A modern power plants generate an enormous amount of data, with the ever growing number of high frequency sensors, some of the applications of this data are : the protection against problems induced by combustion dynamics for example, and help improve the plant heat rate, and optimize power generation.
If we take a sensor that monitors the combustion process at a frequency of 25kHz it could generate up to 10Gig bytes of data a day, scale that to hundreds ( sometimes thousands ) and you will end up with something in the order of terabytes a day.
In the energy industry, independent power producers with big fleet of generation units are gathering massive quantities of data from their plants, whether it’s about reporting and dashboarding, or making recommendation in realtime to improve the generation, or simply alerting about a potential issue, realtime processing of streaming data is and should be an integral part of this data pipeline.
Kappa vs Lambda Architecture :
generally there are two approaches to realtime streaming, lambda and kappa architectures
lambda architecture :
Lambda architecture is a way of processing massive quantities of data (i.e. “Big Data”) that provides access to batch-processing and stream-processing methods with a hybrid approach. Lambda architecture is used to solve the problem of computing arbitrary functions. The lambda architecture itself is composed of 3 layers : Batch, Speed, and Serving.
batch layer manages historical data and handles all the computation and transformations on the data including machine learning inference
the speed layer is supposed to handle all low-latency and realtime queries and
Kappa Architecture :
The Kappa Architecture is used for processing streaming data. The main premise behind the Kappa Architecture is that you can perform both real-time and batch processing, especially for analytics, with a single technology stack. It is based on a streaming architecture in which an incoming series of data is first stored in a messaging engine like Apache Kafka. From there, a stream processing engine will read the data and transform it into an analyzable format, and then store it into an analytics database for end users to query.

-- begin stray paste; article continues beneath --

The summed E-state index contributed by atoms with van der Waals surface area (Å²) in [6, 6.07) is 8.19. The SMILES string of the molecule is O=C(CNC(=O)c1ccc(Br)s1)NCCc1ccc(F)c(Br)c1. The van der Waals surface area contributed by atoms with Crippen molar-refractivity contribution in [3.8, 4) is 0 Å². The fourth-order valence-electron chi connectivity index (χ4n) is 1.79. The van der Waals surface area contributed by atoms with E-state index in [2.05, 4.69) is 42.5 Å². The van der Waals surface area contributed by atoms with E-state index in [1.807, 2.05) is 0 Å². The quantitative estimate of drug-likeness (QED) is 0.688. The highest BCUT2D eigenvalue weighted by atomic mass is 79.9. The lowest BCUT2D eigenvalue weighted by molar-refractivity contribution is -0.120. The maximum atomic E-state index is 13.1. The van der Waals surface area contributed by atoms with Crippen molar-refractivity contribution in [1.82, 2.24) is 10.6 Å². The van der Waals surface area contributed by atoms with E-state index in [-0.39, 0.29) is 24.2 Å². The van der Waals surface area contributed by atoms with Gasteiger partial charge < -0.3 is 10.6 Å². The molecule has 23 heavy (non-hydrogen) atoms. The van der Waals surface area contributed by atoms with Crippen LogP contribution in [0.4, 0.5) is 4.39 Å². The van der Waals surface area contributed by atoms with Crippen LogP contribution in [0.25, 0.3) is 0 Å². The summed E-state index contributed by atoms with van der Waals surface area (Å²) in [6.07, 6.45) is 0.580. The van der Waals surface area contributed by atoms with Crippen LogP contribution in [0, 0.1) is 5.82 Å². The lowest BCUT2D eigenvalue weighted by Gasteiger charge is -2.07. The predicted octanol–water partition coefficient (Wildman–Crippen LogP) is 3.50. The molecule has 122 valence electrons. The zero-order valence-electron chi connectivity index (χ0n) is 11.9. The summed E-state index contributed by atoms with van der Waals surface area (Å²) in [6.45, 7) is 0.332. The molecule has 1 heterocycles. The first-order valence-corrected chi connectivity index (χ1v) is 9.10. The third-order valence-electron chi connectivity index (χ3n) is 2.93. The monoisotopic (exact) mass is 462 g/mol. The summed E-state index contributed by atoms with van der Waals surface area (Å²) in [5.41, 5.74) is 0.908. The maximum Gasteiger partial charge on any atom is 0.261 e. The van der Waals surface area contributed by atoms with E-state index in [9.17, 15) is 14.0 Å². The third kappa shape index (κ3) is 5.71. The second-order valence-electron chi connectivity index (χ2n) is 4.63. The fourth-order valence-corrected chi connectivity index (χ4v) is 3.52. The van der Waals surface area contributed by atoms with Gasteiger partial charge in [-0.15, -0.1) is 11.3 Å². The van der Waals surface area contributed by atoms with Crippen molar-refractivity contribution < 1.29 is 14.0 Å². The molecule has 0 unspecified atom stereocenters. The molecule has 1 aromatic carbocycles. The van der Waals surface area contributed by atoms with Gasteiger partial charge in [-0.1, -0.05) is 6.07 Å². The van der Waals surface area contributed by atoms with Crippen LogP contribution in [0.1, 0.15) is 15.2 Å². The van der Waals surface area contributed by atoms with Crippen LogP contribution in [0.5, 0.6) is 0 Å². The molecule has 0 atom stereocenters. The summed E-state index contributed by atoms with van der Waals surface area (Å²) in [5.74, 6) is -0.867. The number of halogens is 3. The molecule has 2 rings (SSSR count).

Both architectures are also useful for addressing “human fault tolerance,” in which problems with the processing code (either bugs or just known limitations) can be overcome by updating the code and running it again on the historical data. The main difference with the Kappa Architecture is that all data is treated as if it were a stream, so the stream processing engine acts as the sole data transformation engine.
if you want to take a look at the code first, here are the links to the notebook and kafka producer code.
Code : git repo
To to demonstrate realtime processing I will deploy a linear regression model that predicts the power generation in MWs based on sensors data.
I will be using the following Combined Cycle Power Plant Data Set , the dataset collects 9568 datapoints over 5 years ( 2006 to 2011) and these columns :
Features consist of hourly average ambient variables
- Temperature (T) in the range 1.81°C and 37.11°C,
- Ambient Pressure (AP) in the range 992.89-1033.30 milibar,
- Relative Humidity (RH) in the range 25.56% to 100.16%
- Exhaust Vacuum (V) in teh range 25.36-81.56 cm Hg
- Net hourly electrical energy output (EP) 420.26-495.76 MW
I will use these frameworks :
Kafka ( confluent ) : as an upstream data source
Spark Structured Streaming as processing engine
Sparl.Ml to train the model
Data Exploration :
Histogram of all features and labels
After downloading the data, we select the features columns, we create an assembler Vector to gather all the features, then split the data to test and train, create Linear Regression – using featuresCOl and LabelCol